April 5, 2015 by Julia
Recently the question of “why compete in dog sports?” came up on a Facebook group. In response, someone posted a sweet video that had been making the rounds which showed an elderly dog taking their “retirement run” on an agility course. The obviously elderly dog gamely trots along with its handler and completes a couple of obstacles on the course.
It sent my mind back to the last time Xena and I were entered in a competition. We had gone up to the site the evening before for ring rentals. She wasn’t in top form, but I initially attributed it to the obnoxious timers going off to signal the end of someone’s rental. When it came time for her to go over the high jump, something looked off about her form. I had her jump it again and she obliged – this time she landed so awkwardly that she dropped her dumbbell (unheard of for her). I lowered the jump height and asked several people nearby to watch her and sent her twice more. Instead of extending her back legs over the jump, she was sort of swinging her lower half so her legs went sideways and flopped over the jump (think of a high jumper). The people watching guessed that there was something out of whack with her back or legs and she was compensating. I brought her home, sad that we were missing the show and heartbroken that her body might no longer be fit to compete.
What I know now (though I have no proof beyond my gut) is that this was one of Xena’s episodes of weakness related to hemangiosarcoma. A hemangio tumor can have periodic ruptures that leave the dog with a small, short-term bout of internal bleeding. Xena had several episodes of lethargy and loss of appetite followed by feeling much better but peeing blood. The tear would heal, her body would expel the blood through her urine, and she’d feel better again.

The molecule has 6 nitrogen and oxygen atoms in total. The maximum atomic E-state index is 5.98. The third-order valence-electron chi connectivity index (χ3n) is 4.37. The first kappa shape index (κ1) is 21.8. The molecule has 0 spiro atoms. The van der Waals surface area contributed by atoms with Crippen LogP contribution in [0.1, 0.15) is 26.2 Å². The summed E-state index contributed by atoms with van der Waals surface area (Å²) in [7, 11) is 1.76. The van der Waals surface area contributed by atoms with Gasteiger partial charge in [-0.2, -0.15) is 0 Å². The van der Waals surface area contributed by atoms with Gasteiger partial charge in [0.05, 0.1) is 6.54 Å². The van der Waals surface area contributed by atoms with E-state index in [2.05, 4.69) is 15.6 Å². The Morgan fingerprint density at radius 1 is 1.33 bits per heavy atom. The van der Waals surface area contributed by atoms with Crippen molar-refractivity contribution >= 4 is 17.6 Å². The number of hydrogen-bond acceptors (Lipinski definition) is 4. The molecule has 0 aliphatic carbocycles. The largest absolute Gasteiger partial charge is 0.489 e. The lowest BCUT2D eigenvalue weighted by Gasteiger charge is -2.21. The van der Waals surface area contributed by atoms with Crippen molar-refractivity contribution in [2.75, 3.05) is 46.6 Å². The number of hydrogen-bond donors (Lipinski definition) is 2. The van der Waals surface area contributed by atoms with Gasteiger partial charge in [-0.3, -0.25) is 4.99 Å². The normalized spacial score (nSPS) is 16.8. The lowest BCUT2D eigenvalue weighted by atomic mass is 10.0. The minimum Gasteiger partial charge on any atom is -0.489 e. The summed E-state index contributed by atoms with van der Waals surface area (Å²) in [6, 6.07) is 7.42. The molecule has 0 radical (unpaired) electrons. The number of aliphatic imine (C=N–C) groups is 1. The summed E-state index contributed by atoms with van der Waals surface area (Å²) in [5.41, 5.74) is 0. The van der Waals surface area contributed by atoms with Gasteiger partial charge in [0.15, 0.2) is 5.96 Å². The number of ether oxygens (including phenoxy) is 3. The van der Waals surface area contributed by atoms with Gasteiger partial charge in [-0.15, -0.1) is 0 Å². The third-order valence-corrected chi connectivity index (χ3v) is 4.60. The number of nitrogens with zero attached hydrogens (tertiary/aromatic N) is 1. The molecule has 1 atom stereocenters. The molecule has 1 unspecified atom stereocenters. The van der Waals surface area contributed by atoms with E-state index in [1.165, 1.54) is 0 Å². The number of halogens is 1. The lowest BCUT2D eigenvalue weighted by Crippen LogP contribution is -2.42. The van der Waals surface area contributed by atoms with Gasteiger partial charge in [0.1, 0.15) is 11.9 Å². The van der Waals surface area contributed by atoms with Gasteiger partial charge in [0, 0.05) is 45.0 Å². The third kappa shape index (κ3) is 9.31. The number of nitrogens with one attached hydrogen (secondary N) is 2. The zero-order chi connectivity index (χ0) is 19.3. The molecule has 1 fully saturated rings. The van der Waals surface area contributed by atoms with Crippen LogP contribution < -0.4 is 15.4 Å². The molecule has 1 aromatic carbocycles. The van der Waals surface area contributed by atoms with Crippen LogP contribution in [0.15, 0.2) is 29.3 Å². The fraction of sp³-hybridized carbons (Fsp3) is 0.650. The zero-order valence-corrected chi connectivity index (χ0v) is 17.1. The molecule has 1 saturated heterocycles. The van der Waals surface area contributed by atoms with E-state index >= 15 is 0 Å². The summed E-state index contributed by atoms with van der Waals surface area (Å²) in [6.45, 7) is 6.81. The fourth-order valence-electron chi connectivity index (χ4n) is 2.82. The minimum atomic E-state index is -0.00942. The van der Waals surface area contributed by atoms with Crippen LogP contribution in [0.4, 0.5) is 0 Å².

So what does this have to do with teamwork? Given what I observed in these episodes of lethargy and what I’ve been told by vets, bleeding internally is not painful but it is incredibly exhausting. They feel sluggish and heavy. Everything takes extra effort. And yet, she was working with me that night. She jumped that jump 3 more time *after* the first time and she knew what it felt like. Because I asked her to. And, I believe, because she enjoyed the game.
I don’t believe you have to compete in dog sports to have that sort of relationship with your dog, but if you ever wonder why some of us are so driven to do it, this is why. Ribbons are nice – we’re all attracted to shiny things, aren’t we? – but what pushes me to keep going is the feeling of working with my dog. Crossing the language barrier to communicate with them and listen to what they are telling me. Acting in sync to accomplish a task or goal. Learning together. Being together.
At the same time that this question was posed and the video was posted, this video came up in my timeline’s “on this day” feature. I believe it shows why she worked for me that night at ring rental. And I hope it shows how much I value her teamwork:
I have not had the pleasure of a retirement run with any of my dogs, but I look forward to the day I can take a gentle victory lap with an aging teammate. It seems sweeter than any ribbon could ever be.
Though I suspect we’ll need a “tissue alert” for them, I would love for you to share your retirement run videos or photos. They show the best of what our sports have to offer.